Parking signalBy Donald Shoup

The most emotional topic in transportation planning is parking. When it comes to parking, rational people quickly become emotional and staunch conservatives turn into ardent communists. Critical and analytic faculties seem to shift to a lower level when thinking about parking. Some people strongly support market prices—except for parking. Some vehemently oppose subsidies—except for parking. Some abhor city planning regulations—except for parking. Some insist on rigorous data collection and statistical tests—except for parking. This parking exceptionalism has impoverished many discussions about planning for parking. Unfortunately, city planners rarely consult parking professionals when deciding how many off-street parking spaces to require for every building in the city, or how to set prices for scarce curb parking spaces.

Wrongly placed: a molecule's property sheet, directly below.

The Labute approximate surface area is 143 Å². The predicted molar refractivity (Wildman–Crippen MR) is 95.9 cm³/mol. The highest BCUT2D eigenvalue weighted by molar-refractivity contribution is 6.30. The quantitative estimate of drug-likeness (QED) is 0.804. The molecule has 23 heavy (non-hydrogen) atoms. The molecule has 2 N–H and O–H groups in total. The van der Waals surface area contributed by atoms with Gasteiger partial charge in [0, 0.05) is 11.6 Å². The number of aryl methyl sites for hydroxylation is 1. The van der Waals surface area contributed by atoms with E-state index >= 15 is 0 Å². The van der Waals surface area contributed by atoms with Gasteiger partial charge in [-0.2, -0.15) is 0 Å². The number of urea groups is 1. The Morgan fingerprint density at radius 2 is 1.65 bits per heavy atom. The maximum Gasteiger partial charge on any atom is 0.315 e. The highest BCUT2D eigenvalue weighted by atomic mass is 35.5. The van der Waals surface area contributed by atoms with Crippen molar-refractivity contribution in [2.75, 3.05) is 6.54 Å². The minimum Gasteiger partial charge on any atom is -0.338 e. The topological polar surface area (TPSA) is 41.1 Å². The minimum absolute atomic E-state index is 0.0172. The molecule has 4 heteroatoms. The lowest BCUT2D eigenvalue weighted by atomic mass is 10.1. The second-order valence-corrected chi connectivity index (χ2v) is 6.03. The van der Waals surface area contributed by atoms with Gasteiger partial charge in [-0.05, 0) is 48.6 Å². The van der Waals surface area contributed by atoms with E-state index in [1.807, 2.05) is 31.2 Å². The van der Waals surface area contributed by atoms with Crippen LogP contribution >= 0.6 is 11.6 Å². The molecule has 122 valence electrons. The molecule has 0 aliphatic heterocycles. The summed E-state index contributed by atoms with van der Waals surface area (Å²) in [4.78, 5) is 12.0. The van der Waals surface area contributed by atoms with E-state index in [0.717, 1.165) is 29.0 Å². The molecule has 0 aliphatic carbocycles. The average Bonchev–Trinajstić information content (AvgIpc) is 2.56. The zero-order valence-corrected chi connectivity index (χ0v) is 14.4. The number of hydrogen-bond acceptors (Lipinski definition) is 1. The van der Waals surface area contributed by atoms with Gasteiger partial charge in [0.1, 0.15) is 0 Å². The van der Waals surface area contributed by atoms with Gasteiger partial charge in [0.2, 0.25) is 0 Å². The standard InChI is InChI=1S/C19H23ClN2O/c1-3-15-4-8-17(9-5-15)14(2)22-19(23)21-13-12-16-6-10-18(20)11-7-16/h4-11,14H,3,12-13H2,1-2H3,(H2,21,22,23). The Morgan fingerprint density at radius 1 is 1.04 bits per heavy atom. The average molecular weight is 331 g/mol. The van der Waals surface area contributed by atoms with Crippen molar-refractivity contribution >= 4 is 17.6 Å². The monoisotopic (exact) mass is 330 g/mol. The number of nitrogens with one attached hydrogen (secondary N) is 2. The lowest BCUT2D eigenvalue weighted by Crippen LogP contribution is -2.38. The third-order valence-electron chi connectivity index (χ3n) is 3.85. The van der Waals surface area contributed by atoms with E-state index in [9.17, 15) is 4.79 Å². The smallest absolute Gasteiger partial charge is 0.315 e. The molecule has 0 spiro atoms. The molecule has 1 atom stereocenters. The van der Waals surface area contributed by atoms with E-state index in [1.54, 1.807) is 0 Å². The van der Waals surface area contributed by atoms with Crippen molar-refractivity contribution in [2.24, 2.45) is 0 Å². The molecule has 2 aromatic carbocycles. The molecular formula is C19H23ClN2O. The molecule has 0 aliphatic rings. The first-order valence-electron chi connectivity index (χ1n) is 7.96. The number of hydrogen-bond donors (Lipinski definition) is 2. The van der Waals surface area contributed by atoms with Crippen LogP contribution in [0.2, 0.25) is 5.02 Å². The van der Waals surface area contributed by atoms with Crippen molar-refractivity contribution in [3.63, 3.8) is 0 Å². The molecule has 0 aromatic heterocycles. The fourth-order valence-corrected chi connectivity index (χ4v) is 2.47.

ACCESS Magazine has just published a special issue on parking. The authors in this issue have tried to take a rational and rigorous approach. Click here to read it. You can also sign up for a free subscription to ACCESS at the same link.

Donald Shoup is a distinguished research professor in the department of urban planning at the University of California, Los Angeles, and author of The High Cost of Free Parking.